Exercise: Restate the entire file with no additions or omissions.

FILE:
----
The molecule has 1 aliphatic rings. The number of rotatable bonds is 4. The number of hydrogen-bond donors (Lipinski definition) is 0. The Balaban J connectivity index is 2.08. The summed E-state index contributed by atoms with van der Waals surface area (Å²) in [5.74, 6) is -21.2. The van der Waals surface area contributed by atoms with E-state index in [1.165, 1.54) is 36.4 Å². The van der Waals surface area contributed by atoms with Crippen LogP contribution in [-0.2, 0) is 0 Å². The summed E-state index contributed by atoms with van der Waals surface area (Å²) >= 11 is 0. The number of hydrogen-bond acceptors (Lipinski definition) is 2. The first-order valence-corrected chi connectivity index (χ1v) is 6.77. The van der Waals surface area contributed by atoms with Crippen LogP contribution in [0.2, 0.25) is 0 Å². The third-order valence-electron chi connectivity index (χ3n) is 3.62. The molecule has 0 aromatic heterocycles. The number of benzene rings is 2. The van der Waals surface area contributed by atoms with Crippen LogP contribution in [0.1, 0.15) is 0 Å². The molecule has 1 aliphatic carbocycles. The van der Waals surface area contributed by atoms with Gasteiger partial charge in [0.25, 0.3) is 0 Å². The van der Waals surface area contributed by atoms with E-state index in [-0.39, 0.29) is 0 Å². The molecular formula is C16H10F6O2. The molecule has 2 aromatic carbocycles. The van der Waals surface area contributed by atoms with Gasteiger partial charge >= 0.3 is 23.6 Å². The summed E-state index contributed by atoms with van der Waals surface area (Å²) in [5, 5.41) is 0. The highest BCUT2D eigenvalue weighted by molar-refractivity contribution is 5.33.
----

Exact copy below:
The molecule has 1 aliphatic rings. The number of rotatable bonds is 4. The number of hydrogen-bond donors (Lipinski definition) is 0. The Balaban J connectivity index is 2.08. The summed E-state index contributed by atoms with van der Waals surface area (Å²) in [5.74, 6) is -21.2. The van der Waals surface area contributed by atoms with E-state index in [1.165, 1.54) is 36.4 Å². The van der Waals surface area contributed by atoms with Crippen LogP contribution in [-0.2, 0) is 0 Å². The summed E-state index contributed by atoms with van der Waals surface area (Å²) >= 11 is 0. The number of hydrogen-bond acceptors (Lipinski definition) is 2. The first-order valence-corrected chi connectivity index (χ1v) is 6.77. The van der Waals surface area contributed by atoms with Crippen LogP contribution in [0.2, 0.25) is 0 Å². The third-order valence-electron chi connectivity index (χ3n) is 3.62. The molecule has 0 aromatic heterocycles. The number of benzene rings is 2. The van der Waals surface area contributed by atoms with Crippen LogP contribution in [0.1, 0.15) is 0 Å². The molecule has 1 aliphatic carbocycles. The van der Waals surface area contributed by atoms with Gasteiger partial charge in [0.25, 0.3) is 0 Å². The van der Waals surface area contributed by atoms with E-state index in [-0.39, 0.29) is 0 Å². The molecular formula is C16H10F6O2. The molecule has 2 aromatic carbocycles. The van der Waals surface area contributed by atoms with Gasteiger partial charge >= 0.3 is 23.6 Å². The summed E-state index contributed by atoms with van der Waals surface area (Å²) in [5, 5.41) is 0. The highest BCUT2D eigenvalue weighted by molar-refractivity contribution is 5.33.